Wednesday, 24 February 2010

Book Review: All Together Now – The Beatles Complete (For All Musicians)

ON the surface this looks like a fantastic book and a long overdue replacement for Ray Connelly's execrable “THE BEATLES COMPLETE.” However digging a little deeper you find a number of bizarre failings.

On the plus side 

The layout is a very clear, well laid out single melody lead sheet (plus chord boxes). The transcription is obviously the work of someone who actually plays guitar, which is a pleasant contrast with some Beatles books. The large plastic spiral binding means it’s easy to lay the book out flat (though I have my doubts about how hard wearing the binding will be). A fantastic instructional DVD by David Harrison with Justin Morris & David Weston covers two songs (Here There & Everywhere & I Saw Her Standing There) beautifully though it seems to be there just to advertise “The Beatles Play-Along Chords Songbook.”

The book includes many hard to find Lennon & McCartney compositions, which is nice.

On the other hand...

It’s not complete. ‘Complete’ can mean many different things when it comes to the Beatles catalogue. It could mean every song released by the Beatles during their career. It can also mean every song written by the fab four during life of the band. This is neither, and there is no rhyme or reason to the songs selected.

First there are no covers (except Maggie Mae). You get Lennon’s Give Peace A Chance & Power To The People but not Instant Karma & Cold Turkey. You get McCartney’s Oo You but not Teddy Boy, Every Night, Junk, or Love in the Open Air. The tracks recorded by Peter & Gordon tracks don’t include Woman. Cilla, Billy J Kramer and all the other Epstein stable hits are here minus One and One is Two by The Strangers. The most glaring omission is the track that’s considered by many to be the best Beatles song they never recorded - Come and Get It by Badfinger.

It’s also NOT ‘For All Musicians’. If you’re expecting Bb parts, bass lines & drum part you’ll be disappointed. For that you’ll need The Complete Scores (and a magnifying glass).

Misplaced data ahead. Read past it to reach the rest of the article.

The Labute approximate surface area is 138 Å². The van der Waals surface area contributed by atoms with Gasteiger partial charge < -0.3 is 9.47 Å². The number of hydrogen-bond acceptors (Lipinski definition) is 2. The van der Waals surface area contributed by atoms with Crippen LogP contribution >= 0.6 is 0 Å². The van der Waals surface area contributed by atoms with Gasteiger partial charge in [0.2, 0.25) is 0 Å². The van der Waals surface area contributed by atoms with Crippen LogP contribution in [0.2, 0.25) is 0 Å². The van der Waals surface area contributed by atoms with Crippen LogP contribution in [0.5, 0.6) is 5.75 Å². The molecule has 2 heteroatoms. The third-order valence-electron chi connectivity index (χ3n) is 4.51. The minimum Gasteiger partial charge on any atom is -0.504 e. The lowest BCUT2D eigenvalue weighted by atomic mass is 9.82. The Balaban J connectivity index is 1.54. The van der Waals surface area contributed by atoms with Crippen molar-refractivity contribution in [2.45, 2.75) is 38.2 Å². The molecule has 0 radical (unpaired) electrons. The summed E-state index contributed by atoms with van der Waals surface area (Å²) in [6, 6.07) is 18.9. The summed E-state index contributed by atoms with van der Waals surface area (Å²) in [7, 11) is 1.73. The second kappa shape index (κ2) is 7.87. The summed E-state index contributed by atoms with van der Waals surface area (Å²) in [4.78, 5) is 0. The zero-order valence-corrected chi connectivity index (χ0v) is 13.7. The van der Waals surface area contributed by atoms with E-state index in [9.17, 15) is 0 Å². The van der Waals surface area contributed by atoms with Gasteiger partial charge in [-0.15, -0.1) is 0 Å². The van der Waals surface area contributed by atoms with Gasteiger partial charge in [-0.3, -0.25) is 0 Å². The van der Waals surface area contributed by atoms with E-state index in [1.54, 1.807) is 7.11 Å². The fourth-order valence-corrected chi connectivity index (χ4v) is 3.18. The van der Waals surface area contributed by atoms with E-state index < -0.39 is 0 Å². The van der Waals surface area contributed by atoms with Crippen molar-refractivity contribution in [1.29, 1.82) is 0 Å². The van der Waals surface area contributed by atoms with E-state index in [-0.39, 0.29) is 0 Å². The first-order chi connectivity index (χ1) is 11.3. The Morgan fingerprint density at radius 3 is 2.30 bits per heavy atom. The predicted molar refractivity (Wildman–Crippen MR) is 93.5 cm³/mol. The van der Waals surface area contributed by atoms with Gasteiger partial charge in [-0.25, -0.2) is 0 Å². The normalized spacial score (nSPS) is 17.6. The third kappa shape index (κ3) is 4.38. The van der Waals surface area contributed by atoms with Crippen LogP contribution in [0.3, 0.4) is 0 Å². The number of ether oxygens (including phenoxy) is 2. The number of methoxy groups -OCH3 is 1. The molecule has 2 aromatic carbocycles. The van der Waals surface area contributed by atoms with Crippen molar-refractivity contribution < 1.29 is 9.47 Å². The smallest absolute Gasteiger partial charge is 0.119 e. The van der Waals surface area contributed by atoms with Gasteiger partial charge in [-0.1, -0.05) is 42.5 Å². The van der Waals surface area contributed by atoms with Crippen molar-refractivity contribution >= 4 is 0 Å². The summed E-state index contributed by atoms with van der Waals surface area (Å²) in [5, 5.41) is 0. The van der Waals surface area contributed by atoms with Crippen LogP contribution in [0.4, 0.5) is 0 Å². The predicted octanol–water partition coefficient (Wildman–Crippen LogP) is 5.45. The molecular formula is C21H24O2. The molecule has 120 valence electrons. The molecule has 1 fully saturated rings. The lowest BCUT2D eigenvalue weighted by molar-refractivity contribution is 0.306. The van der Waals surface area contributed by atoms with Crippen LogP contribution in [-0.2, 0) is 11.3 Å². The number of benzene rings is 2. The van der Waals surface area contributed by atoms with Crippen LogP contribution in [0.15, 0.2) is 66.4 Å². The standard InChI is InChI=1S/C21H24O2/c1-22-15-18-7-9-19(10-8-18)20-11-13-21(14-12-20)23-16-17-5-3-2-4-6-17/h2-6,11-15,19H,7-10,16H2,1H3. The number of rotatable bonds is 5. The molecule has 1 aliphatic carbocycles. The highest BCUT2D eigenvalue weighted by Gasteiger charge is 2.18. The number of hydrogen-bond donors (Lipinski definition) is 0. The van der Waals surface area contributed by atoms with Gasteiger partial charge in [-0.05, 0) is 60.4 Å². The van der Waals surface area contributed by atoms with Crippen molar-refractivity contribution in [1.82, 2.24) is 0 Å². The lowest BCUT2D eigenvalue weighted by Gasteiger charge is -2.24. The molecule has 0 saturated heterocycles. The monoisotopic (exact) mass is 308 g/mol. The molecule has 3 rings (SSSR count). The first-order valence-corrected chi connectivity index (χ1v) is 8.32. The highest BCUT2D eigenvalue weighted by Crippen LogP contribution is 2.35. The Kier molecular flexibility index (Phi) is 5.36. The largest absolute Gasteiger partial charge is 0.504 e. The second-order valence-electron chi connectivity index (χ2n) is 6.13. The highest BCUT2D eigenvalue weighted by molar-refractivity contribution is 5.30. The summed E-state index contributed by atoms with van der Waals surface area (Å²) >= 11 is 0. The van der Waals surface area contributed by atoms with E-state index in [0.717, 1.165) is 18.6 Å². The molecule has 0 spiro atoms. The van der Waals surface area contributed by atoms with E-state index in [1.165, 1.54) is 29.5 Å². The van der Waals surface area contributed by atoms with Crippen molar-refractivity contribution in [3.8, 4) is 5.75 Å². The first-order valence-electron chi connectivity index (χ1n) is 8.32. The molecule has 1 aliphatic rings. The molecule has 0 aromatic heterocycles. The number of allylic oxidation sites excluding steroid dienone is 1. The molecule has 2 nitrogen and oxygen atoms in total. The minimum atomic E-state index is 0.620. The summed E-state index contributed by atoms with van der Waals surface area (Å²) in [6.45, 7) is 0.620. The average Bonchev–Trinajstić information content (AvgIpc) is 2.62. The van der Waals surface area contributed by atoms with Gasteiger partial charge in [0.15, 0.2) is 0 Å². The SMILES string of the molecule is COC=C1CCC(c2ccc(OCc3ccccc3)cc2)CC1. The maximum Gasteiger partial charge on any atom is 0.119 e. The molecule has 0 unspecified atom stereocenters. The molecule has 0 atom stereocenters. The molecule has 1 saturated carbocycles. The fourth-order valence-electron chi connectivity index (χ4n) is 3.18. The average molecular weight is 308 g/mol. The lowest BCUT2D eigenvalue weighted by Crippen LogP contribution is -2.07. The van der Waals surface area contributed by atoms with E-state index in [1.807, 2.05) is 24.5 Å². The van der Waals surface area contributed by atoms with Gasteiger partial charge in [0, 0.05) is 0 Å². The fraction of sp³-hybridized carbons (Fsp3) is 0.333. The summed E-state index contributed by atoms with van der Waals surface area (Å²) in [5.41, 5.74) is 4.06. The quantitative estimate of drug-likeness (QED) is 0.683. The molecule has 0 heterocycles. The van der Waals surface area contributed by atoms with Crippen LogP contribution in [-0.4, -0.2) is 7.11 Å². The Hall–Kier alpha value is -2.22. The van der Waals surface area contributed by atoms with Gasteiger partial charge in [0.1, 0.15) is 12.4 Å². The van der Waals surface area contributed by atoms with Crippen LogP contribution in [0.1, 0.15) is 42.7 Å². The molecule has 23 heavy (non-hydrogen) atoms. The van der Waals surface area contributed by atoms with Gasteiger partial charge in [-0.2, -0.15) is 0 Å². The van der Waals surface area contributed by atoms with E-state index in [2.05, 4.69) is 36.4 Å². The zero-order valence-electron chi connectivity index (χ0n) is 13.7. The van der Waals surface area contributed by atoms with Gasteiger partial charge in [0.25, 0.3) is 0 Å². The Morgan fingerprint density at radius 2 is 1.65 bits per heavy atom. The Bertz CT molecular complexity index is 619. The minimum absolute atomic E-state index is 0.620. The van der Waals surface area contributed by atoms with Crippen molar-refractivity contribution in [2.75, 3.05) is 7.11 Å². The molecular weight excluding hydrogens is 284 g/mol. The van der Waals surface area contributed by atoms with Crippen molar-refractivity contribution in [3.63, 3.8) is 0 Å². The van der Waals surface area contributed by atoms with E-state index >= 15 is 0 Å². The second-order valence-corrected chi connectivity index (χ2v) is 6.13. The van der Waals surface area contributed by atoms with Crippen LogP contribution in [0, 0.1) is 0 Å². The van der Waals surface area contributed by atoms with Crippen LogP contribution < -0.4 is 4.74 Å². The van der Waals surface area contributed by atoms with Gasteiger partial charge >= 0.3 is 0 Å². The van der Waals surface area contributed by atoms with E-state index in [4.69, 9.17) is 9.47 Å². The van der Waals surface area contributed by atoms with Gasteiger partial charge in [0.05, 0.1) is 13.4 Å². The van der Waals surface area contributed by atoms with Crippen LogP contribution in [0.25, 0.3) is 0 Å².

The ordering of the songs is bizarre. I can only describe it as chronological as far as albums go with each album’s song being arranged in alphabetical order. With a few exceptions. Confused? You will be. I guarantee it.

The single line melody format works well but on some songs it’s notoriously difficult to decide which is the melody and which the harmony. Nevertheless I’m sure on some songs they’ve transcribed the wrong line.

Last, and most unforgivably, a lot of songs are in the wrong key. Help, Nowhere Man, You’re Going to Lose That Girl, Norwegian Wood, the list goes on and on. Day Tripper is in Eb for goodness sake! The keys seem to be chosen at random rather than for any reasons of playability or vocal range. Shoddy.

Buy this book if...

you’re desperate for the songs that the Beatles DIDN’T record.

Otherwise get The Beatles Complete Chord Songbook, if you want to strum and sing (it’s chords and lyrics only, no melody notation) or The Beatles Complete Scores if you want a more complete and accurate book. Though neither book is perfect they are streets ahead of this one.

In Conclusion

– another in a long line of bungled efforts at presenting the Beatles back catalogue.

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